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Mongolia,Ties to Dalai Lama, Turns From Him Toward China

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    • Mongolia, With Deep Ties to Dalai Lama, Turns From Him Toward China

      EDWARD WONG DEC. 30, 2016 New York Times

       

      Mongolia, whose rulers played a role in establishing the Dalai Lama centuries ago, no longer welcomes him.

      Remarks by its foreign minister this month were the latest sign that another country had withered under pressure from China over the contentious issue of the Dalai Lama, the Tibetan spiritual leader.

      The minister, Tsend Munkh-Orgil, told the Onoodor newspaper that the government “feels sorry” for allowing the Dalai Lama to visit Mongolia in November and that the Dalai Lama “probably won’t be visiting Mongolia again during this administration,” according to Bloomberg News. The Foreign Ministry confirmed the remarks, according to The Associated Press.

      The reaction by Mongolia surprised some scholars because of the country’s deep ties to the Dalai Lama, which date from the 1500s. Even the title alludes to those roots: Dalai means “ocean” in Mongolian.

      The Chinese government had objected to the visit by the Dalai Lama, which began on Nov. 18 and took place over four days, even though it was not made at the invitation of the Mongolian government and was religious in nature. China canceled meetings with senior Mongolian officials in response.

      China has long pressured countries, including Western ones, to ban visits from the Dalai Lama, who lives in exile in India. Chinese Communist Party leaders consider him to be an enemy who advocates Tibetan independence from China, although the Dalai Lama has said he seeks only greater autonomy for Tibetans.

      In one sense, Mongolia’s reaction to China, a neighbor that has the world’s second-largest economy, was predictable. Mongolia is dealing with financial problems and is seeking a large loan from Beijing. Until a recent crash, the Mongolian economy had been growing fast, fueled by mineral extraction.

      But, at the same time, Mongolia has tried to distance itself from China and Russia, and has become a United States military partner.

      It is also a traditionally Buddhist country with ancient ties to Tibetan Buddhism and to the history of the Dalai Lamas, and the foreign minister’s remarks alarmed some historians and Tibet advocates.

      “This is part of a near-global collapse in diplomatic capacity to handle certain kinds of pressure from China, which is, of course, far more acute for small, landlocked neighbors than major powers,” Robert J. Barnett, a historian of modern Tibet at Columbia University, said in an email.

      John Delury, a China historian at Yonsei University in Seoul, posted on Twitter last week that Mongolia’s reaction was “ironic given that it was a Mongolian Khan who invented Dalai Lamaness.”

      The Dalai Lamas arose from the actions of Altan Khan, a 16th-century Mongolian leader who controlled a region next to northern China, which was ruled by the ethnic Han emperors of the Ming dynasty.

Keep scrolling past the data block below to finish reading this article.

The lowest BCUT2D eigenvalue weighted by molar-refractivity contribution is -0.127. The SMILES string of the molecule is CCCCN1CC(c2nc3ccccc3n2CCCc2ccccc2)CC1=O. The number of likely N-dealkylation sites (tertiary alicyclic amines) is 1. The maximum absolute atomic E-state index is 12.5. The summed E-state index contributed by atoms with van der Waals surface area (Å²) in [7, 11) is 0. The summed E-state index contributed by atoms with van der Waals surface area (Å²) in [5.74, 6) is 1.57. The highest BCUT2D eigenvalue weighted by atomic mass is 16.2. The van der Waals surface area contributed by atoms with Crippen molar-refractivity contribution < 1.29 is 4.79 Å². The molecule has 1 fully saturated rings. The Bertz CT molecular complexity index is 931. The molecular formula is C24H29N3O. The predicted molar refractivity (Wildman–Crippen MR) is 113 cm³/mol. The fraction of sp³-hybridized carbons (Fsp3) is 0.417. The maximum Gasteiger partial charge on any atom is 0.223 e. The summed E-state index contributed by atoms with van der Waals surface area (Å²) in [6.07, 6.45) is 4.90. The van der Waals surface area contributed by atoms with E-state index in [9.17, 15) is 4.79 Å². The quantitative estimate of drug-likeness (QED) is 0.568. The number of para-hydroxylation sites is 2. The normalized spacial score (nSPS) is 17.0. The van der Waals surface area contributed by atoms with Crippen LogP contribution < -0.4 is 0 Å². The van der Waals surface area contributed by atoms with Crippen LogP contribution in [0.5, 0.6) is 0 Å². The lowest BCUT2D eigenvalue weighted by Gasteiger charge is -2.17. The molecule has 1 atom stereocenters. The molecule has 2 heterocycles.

Three centuries earlier, Kublai Khan, the founding emperor of the Yuan dynasty, an era when Mongolians ruled China, had become interested in Tibetan Buddhism and had taken on a Tibetan teacher.

      But it was Altan Khan who made Tibetan Buddhism an official religion among Mongols. He did this when the head of the Gelug school of Tibetan Buddhism, also known as the Yellow Hat school, visited him in 1577. On that occasion, Altan Khan gave the spiritual leader the title of Dalai Lama. With Dalai meaning “ocean” in Mongolian and Lama being a Tibetan spiritual teacher, the title translates as “ocean of wisdom.”

      This bound the Mongols and Tibetans and established a relationship between Mongolian rulers and the Gelug school. Since then, the position of the Dalai Lama has been tied to complex politics in Asia. The two heads of the Gelug school preceding the one who visited Altan Khan were also given the Dalai Lama title retroactively.

      The Third Dalai Lama, Sonam Gyatso, the one who had received his title from Altan Khan, died in 1588 in the Mongolian region. A great-grandson of Altan Khan, Yonten Gyatso, was then named by senior Tibetan lamas as the Fourth Dalai Lama and the reincarnation of Sonam Gyatso. (Each Dalai Lama is considered a reincarnation of the previous one.) Yonten Gyatso has been the only Mongolian to be chosen as a Dalai Lama.

      The Dalai Lama’s Mongolia visit has raised another question. Many people have begun speculating over when and where the reincarnation of the current Dalai Lama, the 14th, will appear after he dies. The Dalai Lama, who is 81, has said that he may be the last of the Dalai Lamas, while holding open the possibility of a reincarnation — including one outside Tibetan regions, where Communist leaders would no doubt try to control any designated reincarnation.

      Some people have said that the next Dalai Lama could be found in the Tawang region of northeastern India, home of the Sixth Dalai Lama. Tawang also happens to be a disputed region in the Himalayas that China claims as its territory.

      But the Dalai Lama’s recent visit suggests to some scholars that Mongolia could be the place to watch, especially given the history of the Third and Fourth Dalai Lamas.

       

      “The interesting thing about the Dalai Lama visit was that it may be a signal that his reincarnation could appear there,” Mr. Barnett said. He added that given China’s hostility, this is “something that would be potentially disastrous for Mongolia.”

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